To assess pole integrity, a DAS interrogator located inside a CO is optically connected to one end of an optical fiber sensor cable and configured to continuously monitor strain changes occurring along the length of the optical fiber sensor cable. An instant mechanical impact, such as a hammer knock, is imposed on the target pole. Since the fiber optic sensor cable is mounted/suspended/fixed onto the pole (or sufficiently proximate), the pole vibration due to the mechanical impact also vibrates the fiber optic sensor cable and creates strain changes in the fiber optic sensor cable, which are detected as DAS signals and stored in a server that may be located in the CO—or available via network. The activity of creating a mechanical impact and recording corresponding vibrational signal(s) can be repeated a few times on each pole. Finally, the stored DAS signals are used for machine learning model training or pole integrity assessment. For model training, the DAS signals from target poles together with their known integrity conditions are used to train a machine learning model. In pole integrity assessment, the DAS signals of target poles are input into the pre-trained machine learning model, and the model produces outputs indicative of one or more pole integrity conditions. This process can be repeated by multiple times to increase assessment accuracy. One single DAS interrogator can be used to capture vibrational signals from all poles attached to the optical fiber cable. And the DAS signal capture can be done on multiple poles simultaneously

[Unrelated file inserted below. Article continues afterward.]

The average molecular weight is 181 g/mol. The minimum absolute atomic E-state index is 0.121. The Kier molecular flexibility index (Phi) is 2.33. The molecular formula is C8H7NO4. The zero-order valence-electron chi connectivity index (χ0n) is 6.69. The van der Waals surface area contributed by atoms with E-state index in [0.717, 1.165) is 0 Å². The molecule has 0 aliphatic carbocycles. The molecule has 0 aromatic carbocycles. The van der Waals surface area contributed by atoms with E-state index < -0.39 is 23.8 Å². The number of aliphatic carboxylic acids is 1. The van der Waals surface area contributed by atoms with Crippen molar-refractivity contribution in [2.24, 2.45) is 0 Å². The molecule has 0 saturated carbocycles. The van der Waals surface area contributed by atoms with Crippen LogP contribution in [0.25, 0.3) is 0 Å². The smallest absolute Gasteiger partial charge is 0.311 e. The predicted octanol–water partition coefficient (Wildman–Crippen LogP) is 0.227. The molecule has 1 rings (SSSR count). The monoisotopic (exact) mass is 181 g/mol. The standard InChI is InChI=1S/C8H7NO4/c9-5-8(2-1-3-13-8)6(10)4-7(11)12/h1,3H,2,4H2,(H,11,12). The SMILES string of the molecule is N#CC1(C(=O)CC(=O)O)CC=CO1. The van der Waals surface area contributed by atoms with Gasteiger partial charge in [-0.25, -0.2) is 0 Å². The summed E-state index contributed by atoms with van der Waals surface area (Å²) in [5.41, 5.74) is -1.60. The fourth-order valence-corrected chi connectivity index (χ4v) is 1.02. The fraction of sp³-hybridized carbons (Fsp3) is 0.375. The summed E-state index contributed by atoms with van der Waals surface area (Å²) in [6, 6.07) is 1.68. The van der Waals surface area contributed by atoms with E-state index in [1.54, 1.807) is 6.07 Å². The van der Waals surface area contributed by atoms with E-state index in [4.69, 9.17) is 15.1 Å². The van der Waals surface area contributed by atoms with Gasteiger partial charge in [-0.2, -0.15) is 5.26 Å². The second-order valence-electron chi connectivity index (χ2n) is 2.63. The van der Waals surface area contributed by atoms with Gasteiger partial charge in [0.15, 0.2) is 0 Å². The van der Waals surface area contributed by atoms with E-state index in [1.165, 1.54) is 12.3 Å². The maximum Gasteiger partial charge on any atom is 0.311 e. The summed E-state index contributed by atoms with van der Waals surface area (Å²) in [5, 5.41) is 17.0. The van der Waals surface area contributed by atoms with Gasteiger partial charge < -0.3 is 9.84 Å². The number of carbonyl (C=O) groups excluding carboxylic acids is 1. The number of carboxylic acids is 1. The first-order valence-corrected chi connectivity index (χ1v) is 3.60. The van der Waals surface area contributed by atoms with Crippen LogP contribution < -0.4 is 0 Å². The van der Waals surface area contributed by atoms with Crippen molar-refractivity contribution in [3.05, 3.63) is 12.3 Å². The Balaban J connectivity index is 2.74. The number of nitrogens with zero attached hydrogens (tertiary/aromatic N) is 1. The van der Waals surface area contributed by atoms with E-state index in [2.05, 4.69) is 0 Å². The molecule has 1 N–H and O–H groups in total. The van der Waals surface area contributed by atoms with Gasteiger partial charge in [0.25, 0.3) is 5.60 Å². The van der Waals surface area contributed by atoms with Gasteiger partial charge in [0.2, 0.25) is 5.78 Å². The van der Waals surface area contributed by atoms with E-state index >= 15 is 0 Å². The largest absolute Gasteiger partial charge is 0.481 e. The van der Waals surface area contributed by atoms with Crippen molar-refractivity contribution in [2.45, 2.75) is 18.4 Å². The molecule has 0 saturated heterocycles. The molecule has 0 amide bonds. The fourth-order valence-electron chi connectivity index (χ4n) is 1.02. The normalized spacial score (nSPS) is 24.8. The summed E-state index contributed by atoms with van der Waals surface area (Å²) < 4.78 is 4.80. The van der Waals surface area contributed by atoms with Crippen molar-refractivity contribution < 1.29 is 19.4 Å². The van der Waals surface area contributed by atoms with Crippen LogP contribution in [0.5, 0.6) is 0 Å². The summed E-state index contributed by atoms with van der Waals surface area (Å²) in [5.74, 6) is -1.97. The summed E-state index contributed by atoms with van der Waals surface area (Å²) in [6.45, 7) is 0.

FIG. 2(A) is a schematic diagram illustrating model training according to aspects of the present disclosure; FIG. 2(B) is a schematic diagram illustrating pole integrity assessment according to aspects of the present disclosure; and FIG. 3 is a schematic diagram illustrating elements for and assessment of utility pole integrity assessment according to aspects of the present disclosure.

With simultaneous references to these figures, one can observe the implementation scheme as follows.

Optically connect the DAS interrogator to one end of the optical fiber sensor cable, to detect the optical fiber sensor cable vibrations as DAS signals. Impose an instant mechanical impact, such as hammer knock, onto a target pole at any position or direction as illustrated in FIG. 3. As a result, the pole is instantly vibrated, and thus the suspended/aerial fiber optic sensor cable on the pole (or underground sensor cable sufficiently proximate to the pole) is vibrated as well. This optical fiber sensor cable vibration is detected by the DAS interrogator and subsequently recorded as DAS signal. Oftentimes, one must repeat this step multiple times on each pole for sufficient model training or pole integrity assessment.

To train a model for pole integrity assessment, DAS signal collection in step 2 is carried out on multiple poles with known integrity conditions. DAS signals from these poles and their integrity conditions are used to train the machine learning model for pole integrity condition classification. This step results in a pre-trained model for pole integrity assessment and only needs to be done once for the same fiber cable.